Modern tolls use overhead gantries like this one on the Massachusetts Turnpike. Arnold Reinhold | Creative Commons
Highways that are being considered for tolls as enumerated in a November, 2018, study for the Connecticut Department of Transportation.

Gov. Ned Lamont used his first budget Wednesday to lay the groundwork for the restoration of tolls to Connecticut highways.

Administration officials stressed they are just beginning a conversation with lawmakers about tolls. But the budget proposal also would cancel a crucial transfer of sales tax receipts to the Special Transportation Fund — a move the governor’s budget director acknowledged would create big problems for the transportation program absent another replacement source of revenue.

“As my co-equal branch of government, I am open to a real discussion with you, as well as Connecticut’s residents, about the state of our transportation system and what will be needed going forward – not only to make repairs, but to truly put Connecticut on the path to speedier transportation options,” Lamont told legislators in his budget address. “If the situation weren’t as dire as it is, we wouldn’t be having this conversation.”

Lamont’s budget presentation includes projections that tolling trucks only — the option he supported on the campaign trail last fall — would raise between $45 million and $200 million per year. That falls hundreds of millions of dollars short of the funding transportation advocates and former Gov. Dannel P. Malloy insist are necessary both to maintain and upgrade the state’s aging, overcrowded infrastructure.

The second option Lamont offered — the one he says would most likely enable Connecticut to position itself for future economic growth — is to toll all vehicles. This would raise a projected $800 million per year.

Both projections assume toll revenues would not be available before 2023.

Manchester resident Cathy Hopperstad comes dressed to express her opposition to highway tolls. She belongs to a group named Paul Stern / CT Mirror

“Speeding up our rail service from Hartford to New Haven, to Stamford and New York City, with more frequent service to Waterbury and New London, with easier access to Bradley Airport and an upgraded Tweed Airport, … these transportation upgrades are the building blocks of our economic future,” Lamont said. “But we must start now.”

Chris McClure, spokesman for the governor’s budget office, said the administration would ask legislative leaders to raise a “placeholder” bill on tolls. This refers to an empty bill that legislators and the administration later could revise with details, such as the parameters of a tolling program, or the composition of a new state authority empowered to make such decisions.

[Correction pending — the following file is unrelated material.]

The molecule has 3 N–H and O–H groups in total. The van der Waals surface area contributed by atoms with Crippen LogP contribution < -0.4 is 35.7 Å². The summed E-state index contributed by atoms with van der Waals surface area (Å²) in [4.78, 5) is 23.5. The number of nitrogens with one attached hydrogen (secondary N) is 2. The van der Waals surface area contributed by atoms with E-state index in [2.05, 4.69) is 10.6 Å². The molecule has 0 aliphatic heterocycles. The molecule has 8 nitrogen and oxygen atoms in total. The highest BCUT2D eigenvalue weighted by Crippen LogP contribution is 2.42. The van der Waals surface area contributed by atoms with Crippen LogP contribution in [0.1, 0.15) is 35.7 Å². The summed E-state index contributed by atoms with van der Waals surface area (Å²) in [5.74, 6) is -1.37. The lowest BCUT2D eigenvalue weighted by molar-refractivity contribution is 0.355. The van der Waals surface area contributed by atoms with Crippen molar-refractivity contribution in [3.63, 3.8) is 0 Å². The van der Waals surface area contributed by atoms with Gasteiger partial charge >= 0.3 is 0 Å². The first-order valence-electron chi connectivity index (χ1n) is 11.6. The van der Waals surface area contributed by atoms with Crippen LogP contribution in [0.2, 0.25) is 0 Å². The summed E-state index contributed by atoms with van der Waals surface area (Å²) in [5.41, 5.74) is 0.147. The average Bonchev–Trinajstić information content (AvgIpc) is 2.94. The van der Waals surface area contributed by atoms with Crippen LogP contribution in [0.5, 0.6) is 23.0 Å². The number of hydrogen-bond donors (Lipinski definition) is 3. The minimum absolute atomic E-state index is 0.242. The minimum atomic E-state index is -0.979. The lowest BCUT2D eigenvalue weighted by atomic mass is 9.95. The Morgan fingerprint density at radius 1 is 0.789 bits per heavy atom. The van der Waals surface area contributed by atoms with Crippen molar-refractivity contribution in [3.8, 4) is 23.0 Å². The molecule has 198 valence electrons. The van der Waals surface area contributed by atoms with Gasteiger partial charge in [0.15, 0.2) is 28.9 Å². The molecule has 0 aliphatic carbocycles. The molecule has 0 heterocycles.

And even though Lamont’s budget doesn’t focus on a single option for tolling, the governor’s budget includes other recommendations that pave a path toward a broader tolling system.

Lamont recommended a “debt diet” plan that dramatically restricts general obligation bonding over the next two fiscal years. G.O. bonding, which is repaid with resources from the budget’s General Fund, is the principal tool used to finance municipal school construction and capital projects at state colleges and universities.

But in 2017, legislators dedicated a portion of that credit card, up to $250 million in G.O. bonding per year, that could be used to complement regular transportation borrowing. Connecticut regularly borrows $750 million to $800 million per year which is repays using fuel tax receipts from the budget’s Special Transportation Fund (STF).

Lamont’s budget takes that G.O. bonding option away from the transportation program.

It also would cancel previously approved transfers of sales tax receipts to the STF, about $91 million next fiscal year and $176 million in 2020-21.

“The governor’s proposed cap on transportation bonding will curtail programmed projects and exacerbate the deteriorating condition of our transportation systems,” said Donald Shubert, president of the Connecticut Construction Industry Association, who also praised Lamont for recommending tolls. “It will shut down projects that will address congestion and safety. The (existing) program was not keeping pace with Connecticut’s transportation needs.”

Lamont administration budget director Melissa McCaw briefs the media Wednesday morning. Ryan Caron King / Connecticut Public Radio

But Office of Policy and Management Secretary Melissa McCaw, Lamont’s budget director, said the administration also had to avert a $3 billion-plus projected deficit in state finances over the next two fiscal years combined.

“The (budget’s) goal is to provide stability,” McCaw said. “The goal is to provide confidence.” But she added this cannot happen if Connecticut does not create opportunities for business expansion and economic growth.”

McCaw also said the governor remains opposed to increasing Connecticut’s fuel taxes. Gasoline is taxed twice, both at the wholesale and retail level.

And while the governor is beginning a dialogue, not mandating a solution, when it comes to tolls and transportation, legislators should not have any illusions about the process.

“Folks there are no easy choices,” McCaw said. “There is pain throughout” the budget.

Keith has spent most of his 31 years as a reporter specializing in state government finances, analyzing such topics as income tax equity, waste in government and the complex funding systems behind Connecticut’s transportation and social services networks. He has been the state finances reporter at CT Mirror since it launched in 2010. Prior to joining CT Mirror Keith was State Capitol bureau chief for The Journal Inquirer of Manchester, a reporter for the Day of New London, and a former contributing writer to The New York Times. Keith is a graduate of and a former journalism instructor at the University of Connecticut.

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